he American Wind Energy Association (AWEA) is going to release a report on 2010 growth of the small wind turbine market soon, the AWEA 2010 U.S. Small Wind Turbine Market Report. I got to take a sneak peak at some of the data and charts and, with permission, am sharing a few key points and a couple graphs with you here on CleanTechnica. Check out the following and let us know what you think about the small wind turbine market and its strong growth.
- Quake prompts questions, testing at Palisades Nuclear Power Plant
South Haven — The rare earthquake in Virginia last month rattled more than nerves along the East Coast. The temblor touched off a lowest-level emergency warning at the Palisades Nuclear Power Plant along the shores of Lake Michigan.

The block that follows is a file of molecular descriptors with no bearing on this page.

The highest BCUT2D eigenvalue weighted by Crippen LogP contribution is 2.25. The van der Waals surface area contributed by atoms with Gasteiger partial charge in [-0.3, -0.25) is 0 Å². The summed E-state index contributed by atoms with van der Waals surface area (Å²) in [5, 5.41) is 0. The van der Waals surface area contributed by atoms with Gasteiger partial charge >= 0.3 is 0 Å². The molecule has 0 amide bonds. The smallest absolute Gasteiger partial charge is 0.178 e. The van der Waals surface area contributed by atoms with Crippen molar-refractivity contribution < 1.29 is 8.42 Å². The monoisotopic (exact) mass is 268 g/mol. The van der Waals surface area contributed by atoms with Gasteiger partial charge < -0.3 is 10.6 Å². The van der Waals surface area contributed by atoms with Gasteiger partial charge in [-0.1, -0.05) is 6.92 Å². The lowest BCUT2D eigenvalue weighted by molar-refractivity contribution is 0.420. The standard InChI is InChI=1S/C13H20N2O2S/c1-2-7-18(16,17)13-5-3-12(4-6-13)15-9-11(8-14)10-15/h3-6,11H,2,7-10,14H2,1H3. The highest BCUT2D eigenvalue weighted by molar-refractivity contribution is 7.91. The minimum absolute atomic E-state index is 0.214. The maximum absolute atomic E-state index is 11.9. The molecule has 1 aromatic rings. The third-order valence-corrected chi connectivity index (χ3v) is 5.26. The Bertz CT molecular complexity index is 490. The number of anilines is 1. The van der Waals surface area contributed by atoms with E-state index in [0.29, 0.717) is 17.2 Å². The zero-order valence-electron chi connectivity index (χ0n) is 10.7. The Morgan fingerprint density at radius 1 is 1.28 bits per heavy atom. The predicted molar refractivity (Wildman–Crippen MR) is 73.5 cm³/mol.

The plant was not listed in a recent federal review citing facilities needing quake upgrades, and it received sufficient ratings in an April inspection after the Fukushima Dai-ichi Nuclear Power Plant disaster in Japan a month earlier.
- AQ Khan on Pakistan: Bastards first used us and now playing dirty games with us
WASHINGTON: In an angry, bitter, self-exculpatory letter he wrote to his wife, Pakistan's nuclear architect A Q Khan has seriously implicated the Pakistani military and the Chinese government in proliferation of nuclear technology and material, and instructed her to take a "tough stand" if Pakistani establishment "plays any mischief with me."
spin and tensions rising against nuclear armed Pakistan.
- Armenian Nuclear Plant Workers Demand Better Pay